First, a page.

Compare any two graphics cards:
GeForce GTS 250 1GB vs GeForce GTX 650
IntroThe GeForce GTS 250 1GB has core speeds of 738 MHz on the GPU, and 1100 MHz on the 1024 MB of GDDR3 RAM. It features 128 SPUs along with 64 Texture Address Units and 16 ROPs.
Compare those specs to the GeForce GTX 650, which makes use of a 28 nm design. nVidia has clocked the core frequency at 1058 MHz. The GDDR5 memory works at a speed of 1250 MHz on this card. It features 384 SPUs as well as 32 Texture Address Units and 16 Rasterization Operator Units.
Power Usage and Theoretical Benchmarks
Power Consumption (Max TDP)
In theory, the GeForce GTX 650 should be a little bit faster than the GeForce GTS 250 1GB overall. (explain)
Texel RateThe GeForce GTS 250 1GB should be quite a bit (about 40%) better at AF than the GeForce GTX 650. (explain)
Pixel RateIf running with high levels of AA is important to you, then the GeForce GTX 650 is the winner, by a large margin. (explain)
Please note that the above 'benchmarks' are all just theoretical - the results were calculated based on the card's specifications, and real-world performance may (and probably will) vary at least a bit.
Please note that the price comparisons are based on search keywords - sometimes it might show cards with very similar names that are not exactly the same as the one chosen in the comparison. We do try to filter out the wrong results as best we can, though.
Memory Bandwidth: Bandwidth is the largest amount of information (measured in MB per second) that can be transported over the external memory interface within a second. It's calculated by multiplying the card's bus width by its memory clock speed. If the card has DDR RAM, the result should be multiplied by 2 once again. If DDR5, multiply by 4 instead. The higher the card's memory bandwidth, the faster the card will be in general. It especially helps with anti-aliasing, HDR and high resolutions.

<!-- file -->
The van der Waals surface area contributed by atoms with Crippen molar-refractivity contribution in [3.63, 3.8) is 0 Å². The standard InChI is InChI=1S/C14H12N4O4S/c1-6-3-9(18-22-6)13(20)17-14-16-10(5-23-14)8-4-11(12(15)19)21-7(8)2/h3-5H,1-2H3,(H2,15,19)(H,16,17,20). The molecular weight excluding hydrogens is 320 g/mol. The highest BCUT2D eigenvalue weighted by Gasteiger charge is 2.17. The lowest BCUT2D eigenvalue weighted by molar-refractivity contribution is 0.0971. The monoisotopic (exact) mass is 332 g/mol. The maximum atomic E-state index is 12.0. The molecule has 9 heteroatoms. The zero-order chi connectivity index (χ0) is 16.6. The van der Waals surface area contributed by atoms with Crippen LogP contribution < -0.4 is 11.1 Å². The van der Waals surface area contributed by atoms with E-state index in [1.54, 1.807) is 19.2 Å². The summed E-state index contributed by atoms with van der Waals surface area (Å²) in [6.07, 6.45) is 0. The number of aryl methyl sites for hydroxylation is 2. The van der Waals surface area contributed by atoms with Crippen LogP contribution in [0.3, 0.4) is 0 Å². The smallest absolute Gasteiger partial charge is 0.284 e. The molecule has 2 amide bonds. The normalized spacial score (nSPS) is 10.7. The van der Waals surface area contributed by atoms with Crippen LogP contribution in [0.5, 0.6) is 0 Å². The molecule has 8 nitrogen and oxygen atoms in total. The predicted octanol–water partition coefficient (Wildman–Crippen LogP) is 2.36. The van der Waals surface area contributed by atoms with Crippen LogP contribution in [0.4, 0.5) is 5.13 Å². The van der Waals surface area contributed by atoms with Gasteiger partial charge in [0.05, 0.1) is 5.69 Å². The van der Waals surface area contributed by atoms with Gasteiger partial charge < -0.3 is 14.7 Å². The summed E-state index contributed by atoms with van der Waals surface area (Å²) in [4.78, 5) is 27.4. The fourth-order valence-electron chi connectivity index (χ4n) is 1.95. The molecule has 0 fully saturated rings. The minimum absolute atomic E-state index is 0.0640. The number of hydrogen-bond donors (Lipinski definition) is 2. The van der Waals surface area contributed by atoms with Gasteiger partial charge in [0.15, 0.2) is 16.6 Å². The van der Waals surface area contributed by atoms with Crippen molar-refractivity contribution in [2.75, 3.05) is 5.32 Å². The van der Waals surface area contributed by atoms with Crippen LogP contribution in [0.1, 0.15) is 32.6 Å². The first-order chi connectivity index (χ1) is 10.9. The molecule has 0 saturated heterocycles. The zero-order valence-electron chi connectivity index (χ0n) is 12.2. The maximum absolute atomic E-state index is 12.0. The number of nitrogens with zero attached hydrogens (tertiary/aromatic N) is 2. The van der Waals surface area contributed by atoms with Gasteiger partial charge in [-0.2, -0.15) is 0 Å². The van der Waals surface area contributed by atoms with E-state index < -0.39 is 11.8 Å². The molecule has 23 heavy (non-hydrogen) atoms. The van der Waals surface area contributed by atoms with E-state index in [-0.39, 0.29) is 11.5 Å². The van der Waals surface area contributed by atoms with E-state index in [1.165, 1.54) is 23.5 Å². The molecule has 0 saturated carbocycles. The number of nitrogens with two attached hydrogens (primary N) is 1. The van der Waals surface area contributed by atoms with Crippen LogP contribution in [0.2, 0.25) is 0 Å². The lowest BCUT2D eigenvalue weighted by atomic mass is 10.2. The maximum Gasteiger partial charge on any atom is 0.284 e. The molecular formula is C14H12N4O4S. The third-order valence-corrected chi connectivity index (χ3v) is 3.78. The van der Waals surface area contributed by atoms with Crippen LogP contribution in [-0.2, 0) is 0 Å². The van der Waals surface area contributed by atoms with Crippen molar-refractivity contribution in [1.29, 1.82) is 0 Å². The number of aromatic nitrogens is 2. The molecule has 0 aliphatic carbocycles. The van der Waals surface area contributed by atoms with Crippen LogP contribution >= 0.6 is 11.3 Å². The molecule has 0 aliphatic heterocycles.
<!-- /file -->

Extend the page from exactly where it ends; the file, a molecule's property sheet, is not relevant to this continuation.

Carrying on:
Texel Rate: Texel rate is the maximum amount of texture map elements (texels) that can be applied in one second. This figure is calculated by multiplying the total texture units of the card by the core speed of the chip. The better this number, the better the graphics card will be at texture filtering (anisotropic filtering - AF). It is measured in millions of texels applied in a second.
Pixel Rate: Pixel rate is the maximum number of pixels that the graphics chip could possibly record to the local memory in one second - measured in millions of pixels per second. Pixel rate is calculated by multiplying the number of colour ROPs by the the core speed of the card. ROPs (Raster Operations Pipelines - aka Render Output Units) are responsible for outputting the pixels (image) to the screen. The actual pixel rate is also dependant on lots of other factors, most notably the memory bandwidth of the card - the lower the memory bandwidth is, the lower the ability to get to the maximum fill rate.